Cassandra Borges Bortolon, a Clinical Psychologist, Postgraduate Professor in Cognitive-Behavioural Therapy, Director of Acurarte, President of AMTEPA, Founder of the Acurartech Company, and an Independent Research Consultant, presented AFINet’s fourth Webinar on “Motivational intervention for family members living with a relative with a substance-related disorder”, which she presented in Portuguese with a simultaneous English translation. [To view this Webinar and the PowerPoint Slides, see below.] Dr Bortolon described the results of a project investigating the extent to which a motivational intervention for AFMs worked, and then discussed issues related to both research and clinical practice, as well as coordinating a helpful discussion on the term ‘co-dependency’.

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‘Fragile Childhood’: Help for the children of problem drinkers in Finland

Minna Ilva, the Project Manager for the Fragile Childhood programme in Finland, presented AFINet’s third Webinar on “‘Fragile Childhood’: Help for the children of problem drinkers in Finland”. [To view this Webinar and the PowerPoint Slides, see below.] The Fragile Childhood programme has been running in Finland since 1986. It offers help to young and adults who suffer from the adverse effects of parental alcohol use. Ms Ilva described the history and the funding of this programme and then went on to outline its’ current projects. She ended by discussing the needs to improve research and evaluation in this area. The discussion raised many areas where organisations in other countries could learn, and possibly replicate in their own countries.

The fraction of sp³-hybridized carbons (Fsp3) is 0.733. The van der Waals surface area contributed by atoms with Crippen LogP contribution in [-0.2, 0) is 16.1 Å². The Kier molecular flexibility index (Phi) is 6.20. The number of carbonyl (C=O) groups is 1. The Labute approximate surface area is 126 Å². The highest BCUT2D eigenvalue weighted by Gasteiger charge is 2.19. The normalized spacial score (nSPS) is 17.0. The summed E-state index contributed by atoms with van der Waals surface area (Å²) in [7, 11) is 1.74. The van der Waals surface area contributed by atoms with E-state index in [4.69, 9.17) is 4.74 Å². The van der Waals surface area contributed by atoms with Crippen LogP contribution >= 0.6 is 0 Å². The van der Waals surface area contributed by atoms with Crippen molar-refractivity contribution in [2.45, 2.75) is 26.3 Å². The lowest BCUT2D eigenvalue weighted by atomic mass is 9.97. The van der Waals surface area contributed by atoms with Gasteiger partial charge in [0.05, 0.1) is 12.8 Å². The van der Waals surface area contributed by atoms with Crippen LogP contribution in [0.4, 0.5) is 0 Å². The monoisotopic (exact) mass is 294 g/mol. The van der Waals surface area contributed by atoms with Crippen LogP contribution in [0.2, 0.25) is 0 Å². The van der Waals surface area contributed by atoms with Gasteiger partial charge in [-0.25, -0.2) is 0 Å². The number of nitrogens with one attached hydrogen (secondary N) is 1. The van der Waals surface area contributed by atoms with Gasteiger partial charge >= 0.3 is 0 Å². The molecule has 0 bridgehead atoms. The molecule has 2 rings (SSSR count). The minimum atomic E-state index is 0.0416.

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Evidence and Implementation of family-based interventions in the addiction field